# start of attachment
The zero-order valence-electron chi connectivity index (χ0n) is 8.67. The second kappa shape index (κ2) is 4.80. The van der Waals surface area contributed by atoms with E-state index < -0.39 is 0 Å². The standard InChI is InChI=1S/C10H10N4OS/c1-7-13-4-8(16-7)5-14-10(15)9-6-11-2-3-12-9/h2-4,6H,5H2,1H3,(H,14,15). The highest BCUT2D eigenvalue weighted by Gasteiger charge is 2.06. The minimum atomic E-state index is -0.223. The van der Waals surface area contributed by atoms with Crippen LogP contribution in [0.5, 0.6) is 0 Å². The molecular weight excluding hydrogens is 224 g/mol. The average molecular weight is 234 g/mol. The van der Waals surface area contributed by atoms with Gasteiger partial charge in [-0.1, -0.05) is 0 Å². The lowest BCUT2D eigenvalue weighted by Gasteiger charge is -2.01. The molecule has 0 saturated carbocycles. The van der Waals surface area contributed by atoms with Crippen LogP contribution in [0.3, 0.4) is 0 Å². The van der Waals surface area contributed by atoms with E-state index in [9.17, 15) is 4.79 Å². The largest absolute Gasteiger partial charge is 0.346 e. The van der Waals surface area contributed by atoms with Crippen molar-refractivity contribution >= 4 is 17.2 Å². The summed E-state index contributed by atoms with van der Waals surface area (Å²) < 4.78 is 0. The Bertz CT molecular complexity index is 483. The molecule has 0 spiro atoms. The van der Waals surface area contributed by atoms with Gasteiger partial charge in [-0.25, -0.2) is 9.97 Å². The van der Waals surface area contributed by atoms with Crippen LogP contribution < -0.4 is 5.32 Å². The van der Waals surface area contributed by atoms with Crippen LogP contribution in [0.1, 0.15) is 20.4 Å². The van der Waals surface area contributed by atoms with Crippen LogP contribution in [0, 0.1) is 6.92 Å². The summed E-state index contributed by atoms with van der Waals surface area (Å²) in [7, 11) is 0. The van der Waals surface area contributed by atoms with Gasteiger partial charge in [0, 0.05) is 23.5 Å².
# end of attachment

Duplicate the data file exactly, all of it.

The zero-order valence-electron chi connectivity index (χ0n) is 8.67. The second kappa shape index (κ2) is 4.80. The van der Waals surface area contributed by atoms with E-state index < -0.39 is 0 Å². The standard InChI is InChI=1S/C10H10N4OS/c1-7-13-4-8(16-7)5-14-10(15)9-6-11-2-3-12-9/h2-4,6H,5H2,1H3,(H,14,15). The highest BCUT2D eigenvalue weighted by Gasteiger charge is 2.06. The minimum atomic E-state index is -0.223. The van der Waals surface area contributed by atoms with Crippen LogP contribution in [0.5, 0.6) is 0 Å². The molecular weight excluding hydrogens is 224 g/mol. The average molecular weight is 234 g/mol. The van der Waals surface area contributed by atoms with Gasteiger partial charge in [-0.1, -0.05) is 0 Å². The lowest BCUT2D eigenvalue weighted by Gasteiger charge is -2.01. The molecule has 0 saturated carbocycles. The van der Waals surface area contributed by atoms with Crippen LogP contribution in [0.3, 0.4) is 0 Å². The van der Waals surface area contributed by atoms with E-state index in [9.17, 15) is 4.79 Å². The largest absolute Gasteiger partial charge is 0.346 e. The van der Waals surface area contributed by atoms with Crippen molar-refractivity contribution >= 4 is 17.2 Å². The summed E-state index contributed by atoms with van der Waals surface area (Å²) < 4.78 is 0. The Bertz CT molecular complexity index is 483. The molecule has 0 spiro atoms. The van der Waals surface area contributed by atoms with Gasteiger partial charge in [-0.25, -0.2) is 9.97 Å². The van der Waals surface area contributed by atoms with Crippen LogP contribution < -0.4 is 5.32 Å². The van der Waals surface area contributed by atoms with Crippen LogP contribution in [0.1, 0.15) is 20.4 Å². The van der Waals surface area contributed by atoms with Crippen LogP contribution in [0, 0.1) is 6.92 Å². The summed E-state index contributed by atoms with van der Waals surface area (Å²) in [7, 11) is 0. The van der Waals surface area contributed by atoms with Gasteiger partial charge in [0, 0.05) is 23.5 Å².